by Johnny Walker
The fight was dubbed “The Big Brawl,” and it lived up to that hopeful billing. In a bout that was more like what fans expected from Wladimir Klitschko and David Haye, challenger Tyson Fury outboxed Dereck ”Del Boy” Chisora today at Wembley Stadium in London, England, to win Chisora’s British and Commonwealth heavyweight belts in a good old-fashioned scrap.
There had been much animosity, at least from Fury’s side, in the build-up to this fight, and Chisora got some revenge when he mocked Fury’s ancestry by entering the ring to “Black Velvet Band” by the Irish Rovers. Fury, who had previously entered to the strains of Irish rockers U2, looked offended, and the fighters almost went at it before the bell had even sounded.
Once the action started, it was Fury who established a pattern that Chisora, who looked a bit heavy but not as bad as his announced weight of 261 pounds indicated, was only occasionally able to disrupt. Chisora tried to be aggressive and force the action from the start, but Fury boxed intelligently, landing stinging combinations that had Chisora backing off by the end of the first round.
Round two was Chisora’s best round of the fight: he briefly stunned Fury with a big right hand shot and had the 6’9” Irishman reeling momentarily, but Fury showed good resilience and a decent chin, rallying to hurt Chisora with a solid body shot, one of Fury’s best weapons all night long. Still, Chisora landed two more big right hands as the round came to a close, and the fight looked like it might swing in his favor.
Rounds three through six, however, instead saw Fury take control. While Chisora tried to load up for a big knockout blow, often missing wildly, Fury showed ring savvy that belied his 23 years, fighting behind the left jab, throwing good combinations and landing some vicious shots to the body that would take the steam out of Chisora as the fight progressed.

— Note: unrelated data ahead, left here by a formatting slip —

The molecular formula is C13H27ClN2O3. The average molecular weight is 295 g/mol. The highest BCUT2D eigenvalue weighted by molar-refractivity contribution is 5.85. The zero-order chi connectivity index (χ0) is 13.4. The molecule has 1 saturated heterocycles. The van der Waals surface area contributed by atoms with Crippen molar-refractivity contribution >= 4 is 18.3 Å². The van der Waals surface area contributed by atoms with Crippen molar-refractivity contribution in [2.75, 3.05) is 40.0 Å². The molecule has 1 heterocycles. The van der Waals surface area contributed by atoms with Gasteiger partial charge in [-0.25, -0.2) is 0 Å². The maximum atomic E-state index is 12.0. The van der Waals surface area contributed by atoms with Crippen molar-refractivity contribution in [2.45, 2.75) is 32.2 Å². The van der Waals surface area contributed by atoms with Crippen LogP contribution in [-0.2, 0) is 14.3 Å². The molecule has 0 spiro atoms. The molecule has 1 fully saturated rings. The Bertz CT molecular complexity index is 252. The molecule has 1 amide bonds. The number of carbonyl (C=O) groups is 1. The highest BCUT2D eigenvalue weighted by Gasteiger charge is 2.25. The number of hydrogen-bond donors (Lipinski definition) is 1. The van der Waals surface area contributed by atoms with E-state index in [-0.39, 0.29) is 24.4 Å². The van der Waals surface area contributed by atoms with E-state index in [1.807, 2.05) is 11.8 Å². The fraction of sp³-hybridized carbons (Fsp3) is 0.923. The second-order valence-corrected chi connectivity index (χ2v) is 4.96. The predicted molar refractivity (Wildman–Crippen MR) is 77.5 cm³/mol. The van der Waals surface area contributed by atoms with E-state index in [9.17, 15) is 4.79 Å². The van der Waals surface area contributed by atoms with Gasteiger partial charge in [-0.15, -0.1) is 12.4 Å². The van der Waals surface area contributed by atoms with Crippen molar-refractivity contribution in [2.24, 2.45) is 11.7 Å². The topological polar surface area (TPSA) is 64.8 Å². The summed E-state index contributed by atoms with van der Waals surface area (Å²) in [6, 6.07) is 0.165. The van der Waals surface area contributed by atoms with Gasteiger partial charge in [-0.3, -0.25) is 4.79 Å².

Chisora rallied again in round seven and landed some big right hands, but once again Fury was able to withstand Del Boy’s increasingly infrequent attacks and steady the ship. By round eight, Chisora was bleeding heavily from the mouth, and the tiring fighter resorted to taunts as he retreated to the corner and dared Fury to hit him. However, in this version of rope-a-dope, it was Chisora who was the loser, as Fury refused to punch himself out, and instead landed some measured shots, all the while building up a big points lead on the champion.
Fury poured on the pressure in round nine, landing some heavy body shots and a big right hand, as Chisora increasingly resorted to holding. Round ten was a scorcher, the first half finding Chisora again trapped on the ropes, with Fury scoring a nice uppercut. Gathering himself, the champion sprang into action in the middle part of the round, throwing big bombs in the desperate attempt to keep his British and Commonwealth belts. Fury, however, again calmly gathered himself, landing two more hard right hands as the round came to a close.
Round eleven saw Fury totally dominant, scoring with right hands and an uppercut as both men looked on the edge of exhaustion from this exciting battle. Chisora’s corner told him to “throw everything he’d ever learned in boxing” at Fury in round twelve, but the Irishman was able to nullify any Chisora rallies by smothering him in the corners. The body work by Fury all night had taken its toll, and a withered Chisora saw his titles slip away.
Two scores of 117-112 and one score of 118-111 summed up the dominance new British and Commonwealth champion Tyson Fury exhibited in this fight.
“All the trash talk and bullshit didn’t mean anything,” Fury said while complimenting Chisora’s heart. “I ain’t the arrogant, cocky person people make me out to be. I’m quite humble, actually.”
How long this humbleness will last is anyone’s guess, but Tyson Fury on this night lived up to his words, and has now become a heavyweight to watch in the future.